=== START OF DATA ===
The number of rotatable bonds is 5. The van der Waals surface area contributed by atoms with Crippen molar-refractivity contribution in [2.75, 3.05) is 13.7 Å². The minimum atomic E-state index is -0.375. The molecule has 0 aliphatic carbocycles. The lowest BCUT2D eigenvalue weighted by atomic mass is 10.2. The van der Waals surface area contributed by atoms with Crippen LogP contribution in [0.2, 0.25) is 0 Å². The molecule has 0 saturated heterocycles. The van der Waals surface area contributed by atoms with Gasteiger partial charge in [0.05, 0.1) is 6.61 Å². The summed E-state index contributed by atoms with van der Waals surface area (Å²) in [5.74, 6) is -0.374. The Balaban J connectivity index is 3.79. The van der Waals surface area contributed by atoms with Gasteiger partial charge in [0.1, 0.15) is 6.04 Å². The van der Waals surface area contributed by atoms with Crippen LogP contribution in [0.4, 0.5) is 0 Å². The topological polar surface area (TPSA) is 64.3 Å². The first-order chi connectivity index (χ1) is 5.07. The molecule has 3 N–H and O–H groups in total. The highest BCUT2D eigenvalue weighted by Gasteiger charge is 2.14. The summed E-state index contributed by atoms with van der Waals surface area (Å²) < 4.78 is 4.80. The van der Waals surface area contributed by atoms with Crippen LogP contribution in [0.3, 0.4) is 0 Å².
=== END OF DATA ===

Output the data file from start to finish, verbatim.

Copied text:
The number of rotatable bonds is 5. The van der Waals surface area contributed by atoms with Crippen molar-refractivity contribution in [2.75, 3.05) is 13.7 Å². The minimum atomic E-state index is -0.375. The molecule has 0 aliphatic carbocycles. The lowest BCUT2D eigenvalue weighted by atomic mass is 10.2. The van der Waals surface area contributed by atoms with Crippen LogP contribution in [0.2, 0.25) is 0 Å². The molecule has 0 saturated heterocycles. The van der Waals surface area contributed by atoms with Gasteiger partial charge in [0.05, 0.1) is 6.61 Å². The summed E-state index contributed by atoms with van der Waals surface area (Å²) in [5.74, 6) is -0.374. The Balaban J connectivity index is 3.79. The van der Waals surface area contributed by atoms with Gasteiger partial charge in [0.1, 0.15) is 6.04 Å². The van der Waals surface area contributed by atoms with Crippen LogP contribution in [0.4, 0.5) is 0 Å². The topological polar surface area (TPSA) is 64.3 Å². The first-order chi connectivity index (χ1) is 5.07. The molecule has 3 N–H and O–H groups in total. The highest BCUT2D eigenvalue weighted by Gasteiger charge is 2.14. The summed E-state index contributed by atoms with van der Waals surface area (Å²) < 4.78 is 4.80. The van der Waals surface area contributed by atoms with Crippen LogP contribution in [0.3, 0.4) is 0 Å².